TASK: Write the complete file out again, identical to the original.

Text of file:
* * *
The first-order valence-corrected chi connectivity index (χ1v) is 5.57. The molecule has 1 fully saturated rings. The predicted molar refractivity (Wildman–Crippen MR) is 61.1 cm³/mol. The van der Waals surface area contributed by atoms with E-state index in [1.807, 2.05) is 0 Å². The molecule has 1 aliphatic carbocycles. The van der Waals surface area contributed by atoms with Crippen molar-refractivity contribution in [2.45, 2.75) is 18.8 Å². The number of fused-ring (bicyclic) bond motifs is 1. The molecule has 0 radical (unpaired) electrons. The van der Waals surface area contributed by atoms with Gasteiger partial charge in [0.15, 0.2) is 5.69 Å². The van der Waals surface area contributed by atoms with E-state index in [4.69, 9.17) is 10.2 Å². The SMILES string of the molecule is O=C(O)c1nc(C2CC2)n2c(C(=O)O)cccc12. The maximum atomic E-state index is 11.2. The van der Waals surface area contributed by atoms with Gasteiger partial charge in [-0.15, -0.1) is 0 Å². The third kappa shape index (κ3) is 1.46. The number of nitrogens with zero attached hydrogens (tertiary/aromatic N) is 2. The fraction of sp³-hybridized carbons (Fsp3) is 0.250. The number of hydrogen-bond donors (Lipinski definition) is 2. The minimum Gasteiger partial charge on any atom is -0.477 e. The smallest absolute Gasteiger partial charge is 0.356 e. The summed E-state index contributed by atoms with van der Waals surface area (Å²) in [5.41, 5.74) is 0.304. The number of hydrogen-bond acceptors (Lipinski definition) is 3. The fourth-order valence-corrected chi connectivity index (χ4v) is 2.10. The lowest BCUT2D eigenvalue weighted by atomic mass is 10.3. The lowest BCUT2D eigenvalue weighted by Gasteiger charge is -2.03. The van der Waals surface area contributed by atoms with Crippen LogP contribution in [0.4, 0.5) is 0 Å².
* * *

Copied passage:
The first-order valence-corrected chi connectivity index (χ1v) is 5.57. The molecule has 1 fully saturated rings. The predicted molar refractivity (Wildman–Crippen MR) is 61.1 cm³/mol. The van der Waals surface area contributed by atoms with E-state index in [1.807, 2.05) is 0 Å². The molecule has 1 aliphatic carbocycles. The van der Waals surface area contributed by atoms with Crippen molar-refractivity contribution in [2.45, 2.75) is 18.8 Å². The number of fused-ring (bicyclic) bond motifs is 1. The molecule has 0 radical (unpaired) electrons. The van der Waals surface area contributed by atoms with Gasteiger partial charge in [0.15, 0.2) is 5.69 Å². The van der Waals surface area contributed by atoms with E-state index in [4.69, 9.17) is 10.2 Å². The SMILES string of the molecule is O=C(O)c1nc(C2CC2)n2c(C(=O)O)cccc12. The maximum atomic E-state index is 11.2. The van der Waals surface area contributed by atoms with Gasteiger partial charge in [-0.15, -0.1) is 0 Å². The third kappa shape index (κ3) is 1.46. The number of nitrogens with zero attached hydrogens (tertiary/aromatic N) is 2. The fraction of sp³-hybridized carbons (Fsp3) is 0.250. The number of hydrogen-bond donors (Lipinski definition) is 2. The minimum Gasteiger partial charge on any atom is -0.477 e. The smallest absolute Gasteiger partial charge is 0.356 e. The summed E-state index contributed by atoms with van der Waals surface area (Å²) in [5.41, 5.74) is 0.304. The number of hydrogen-bond acceptors (Lipinski definition) is 3. The fourth-order valence-corrected chi connectivity index (χ4v) is 2.10. The lowest BCUT2D eigenvalue weighted by atomic mass is 10.3. The lowest BCUT2D eigenvalue weighted by Gasteiger charge is -2.03. The van der Waals surface area contributed by atoms with Crippen LogP contribution in [0.4, 0.5) is 0 Å².